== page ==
Between water pollution and protection in the Soviet Union, mid-1950s-60s: Lake Baikal and River Vuoksi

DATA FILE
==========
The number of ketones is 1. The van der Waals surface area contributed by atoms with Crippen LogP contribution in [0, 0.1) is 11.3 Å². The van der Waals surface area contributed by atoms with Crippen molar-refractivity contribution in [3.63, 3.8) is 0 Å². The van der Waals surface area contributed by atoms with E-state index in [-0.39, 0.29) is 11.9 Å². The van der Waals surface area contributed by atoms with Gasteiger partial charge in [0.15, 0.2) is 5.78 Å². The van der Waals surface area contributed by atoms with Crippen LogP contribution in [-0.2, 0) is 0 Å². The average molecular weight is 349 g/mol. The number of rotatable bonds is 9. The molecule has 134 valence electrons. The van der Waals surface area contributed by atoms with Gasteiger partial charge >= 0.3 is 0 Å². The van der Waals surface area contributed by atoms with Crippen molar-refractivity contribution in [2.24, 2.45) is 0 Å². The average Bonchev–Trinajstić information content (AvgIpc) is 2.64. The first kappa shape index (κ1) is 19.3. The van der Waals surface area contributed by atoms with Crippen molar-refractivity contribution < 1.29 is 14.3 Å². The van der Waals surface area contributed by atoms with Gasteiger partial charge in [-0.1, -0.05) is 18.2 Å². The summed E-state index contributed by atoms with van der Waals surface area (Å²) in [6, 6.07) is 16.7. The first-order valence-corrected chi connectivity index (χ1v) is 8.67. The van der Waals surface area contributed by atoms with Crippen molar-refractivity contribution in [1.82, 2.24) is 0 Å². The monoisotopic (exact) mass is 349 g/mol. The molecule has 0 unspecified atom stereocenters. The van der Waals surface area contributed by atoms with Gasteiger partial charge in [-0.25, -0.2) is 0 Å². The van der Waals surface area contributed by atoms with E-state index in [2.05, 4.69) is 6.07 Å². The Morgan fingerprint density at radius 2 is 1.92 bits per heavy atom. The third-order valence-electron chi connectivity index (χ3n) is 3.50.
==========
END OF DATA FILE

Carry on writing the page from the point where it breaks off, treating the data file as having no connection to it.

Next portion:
This article examines the discourses of water pollution and protection in the Soviet Union in the 1950s-1960s. It explores discursive practices which sprung up related to two paper and pulp plants, one located on the shore of Lake Baikal and another production unit in Svetogorsk on the border with Finland. These two discourses provide deep insight to pro-industry and nature protection claims which characterized Soviet water pollution and protection discourses in the 1950s-1960s. The paper contends that discussions about pulp production near Baikal were influencing the conditions in other, far located regions and stimulated engineering of water treatment facilities. The development of such facilities became a compromise between supporters and defenders of increasing pulp industry production, but in practice did not result in solving the problem of water pollution. In analyzing this issue, I consider discussions around the Baikal pulp plant and first attempts of introducing advanced water treatment in an industrial city of Svetogorsk and beyond, also discussing contacts with the West, in particular with Finland and their effects on Soviet water management.